Recently I wrote a short bit about the question mark in an e-book about questions for book clubs. Here’s the short bit I wrote about the question mark.
We take our written language with its upper and lower cases, spacing and punctuation for granted and forget that for many centuries it didn’t exist. Ancient readers had none of the marks that today we can’t live without!
According to Keith Houston, author of the most delightful Shady Characters: The Secret Life of Punctuation, Symbols and Other Typographical Marks (one of the best titles ever!) it was a 3rd century Egyptian who was chief of staff at the famous library in Alexandria who changed this run-on nonsense.
Aristophanes was so fed up with the painstaking effort of reading scrolls that he instituted a system of dots within the line of text that writers could use to indicate pauses.
Dots at the top, middle or bottom would indicate the length of the pause. A dot at the top would be a short pause as with a coma. Middle dots would indicate a longer pause as with a semi-colon; Bottom dots would indicate an even longer pause as with a period. As Houston notes in his essay, The Mysterious Origins of Punctuation it wasn’t quite punctuation, but it was a start.
However, this adventure with punctuation didn’t last long. As the Romans took over, Western civilization went back to ‘reading’ — which meant the reading of texts out loud. With this Roman ‘reading’ — Aristophanes dots fell by the wayside.
It was the rise of Christianity and the production of manuscripts that brought the need for punctuation back into focus. Christian monks were a quieter lot than the Romans and did much of their ‘reading’ silently.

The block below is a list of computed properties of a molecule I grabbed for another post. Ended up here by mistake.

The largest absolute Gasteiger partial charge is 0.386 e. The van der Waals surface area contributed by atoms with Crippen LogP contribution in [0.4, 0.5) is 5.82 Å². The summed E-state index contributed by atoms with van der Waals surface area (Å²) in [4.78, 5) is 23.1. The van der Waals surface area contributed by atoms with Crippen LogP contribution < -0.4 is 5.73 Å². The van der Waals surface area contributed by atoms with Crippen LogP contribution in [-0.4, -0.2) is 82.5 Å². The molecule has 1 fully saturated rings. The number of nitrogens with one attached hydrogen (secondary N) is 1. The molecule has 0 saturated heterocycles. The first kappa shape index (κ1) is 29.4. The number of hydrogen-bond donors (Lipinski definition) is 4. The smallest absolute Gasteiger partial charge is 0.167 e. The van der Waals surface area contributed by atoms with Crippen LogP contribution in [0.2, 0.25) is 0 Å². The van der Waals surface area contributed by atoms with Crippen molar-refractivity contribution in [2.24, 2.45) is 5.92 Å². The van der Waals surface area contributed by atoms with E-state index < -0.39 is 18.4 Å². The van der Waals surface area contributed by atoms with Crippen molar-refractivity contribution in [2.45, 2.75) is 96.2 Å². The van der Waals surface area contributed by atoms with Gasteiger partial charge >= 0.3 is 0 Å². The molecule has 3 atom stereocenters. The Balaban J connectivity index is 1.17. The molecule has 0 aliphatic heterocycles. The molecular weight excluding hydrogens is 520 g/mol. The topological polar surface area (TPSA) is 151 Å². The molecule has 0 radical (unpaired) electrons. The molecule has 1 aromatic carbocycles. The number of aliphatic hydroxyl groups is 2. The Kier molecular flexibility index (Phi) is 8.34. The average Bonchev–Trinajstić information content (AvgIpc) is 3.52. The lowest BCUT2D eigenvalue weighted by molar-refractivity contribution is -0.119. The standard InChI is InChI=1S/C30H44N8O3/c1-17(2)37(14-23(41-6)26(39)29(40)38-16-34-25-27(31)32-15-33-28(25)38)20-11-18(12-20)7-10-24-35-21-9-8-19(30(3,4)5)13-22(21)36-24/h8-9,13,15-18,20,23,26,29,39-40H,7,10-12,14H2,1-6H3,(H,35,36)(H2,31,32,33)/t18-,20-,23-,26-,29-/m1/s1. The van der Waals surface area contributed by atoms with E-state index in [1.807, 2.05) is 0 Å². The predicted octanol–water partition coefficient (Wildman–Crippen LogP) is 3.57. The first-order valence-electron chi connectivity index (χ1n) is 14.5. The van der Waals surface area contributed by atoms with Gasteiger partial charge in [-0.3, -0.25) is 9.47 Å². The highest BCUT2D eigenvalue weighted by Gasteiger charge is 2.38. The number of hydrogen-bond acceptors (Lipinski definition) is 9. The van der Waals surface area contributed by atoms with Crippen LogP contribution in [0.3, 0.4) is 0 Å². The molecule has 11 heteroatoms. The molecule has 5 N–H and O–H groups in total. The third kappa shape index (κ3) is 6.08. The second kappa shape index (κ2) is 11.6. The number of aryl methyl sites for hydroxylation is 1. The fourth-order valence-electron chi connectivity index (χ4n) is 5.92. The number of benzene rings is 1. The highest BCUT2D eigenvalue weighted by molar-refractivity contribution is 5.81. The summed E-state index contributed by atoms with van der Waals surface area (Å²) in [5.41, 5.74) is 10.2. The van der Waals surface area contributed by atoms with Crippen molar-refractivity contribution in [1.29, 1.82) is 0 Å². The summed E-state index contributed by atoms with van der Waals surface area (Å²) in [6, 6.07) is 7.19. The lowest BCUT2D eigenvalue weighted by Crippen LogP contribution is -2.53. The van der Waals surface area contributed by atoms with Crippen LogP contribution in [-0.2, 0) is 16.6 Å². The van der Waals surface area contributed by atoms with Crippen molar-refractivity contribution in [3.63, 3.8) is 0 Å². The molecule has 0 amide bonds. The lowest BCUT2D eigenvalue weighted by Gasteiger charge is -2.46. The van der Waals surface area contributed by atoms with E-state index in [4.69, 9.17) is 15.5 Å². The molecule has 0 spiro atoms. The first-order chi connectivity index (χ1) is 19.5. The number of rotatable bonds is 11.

The writers of these Christian texts began to see the need for punctuation in order to clarify the meaning of their words. Monks who read these manuscripts to themselves often missed their meaning. Hence, the manuscript writers began to see the need for clarification and began adding marks to their texts. But, there was still no unified method of punctuation.
By the 8th century, Charlemagne the famed French King, hoping to add even more order to his kingdom, invited a famous English scholar, Alcuin of York, ‘the most learned man anywhere to be found’ to join the French court.
Alcuin accepted the invitation and produced a myriad of books and poems. The story is that It became apparent that he needed to institute some form of punctuation for stops and starts if his quiet audience was going to enjoy his creations. So he created the punctus interrogativus or point of interrogation which signaled to the reader an inflection at the end of a clause.
As for the question mark — it is unclear why the particular symbol ? is used. Some suggest it’s an ancient Egyptian symbol that emulates the formation of a cat’s tail when it’s inquisitive. The Egyptian’s loved and honored their cats.
Others suggest the mark emanates from the Latin word quaestio which means question. Over the centuries the word may have gotten shortened to a Q like symbol. In any case, we, the modern reader should be grateful for the invention of the question mark — as it’s led to many good discussions!
You’re probably asking yourself what does this little bit about the question mark have to do with books and self-development? The story of the question mark is a reminder that change takes time — it’s a process. It’s often a step forward then a step back till it’s time for another step forward.
What’s the process you’re working on changing? Is there a book that can help?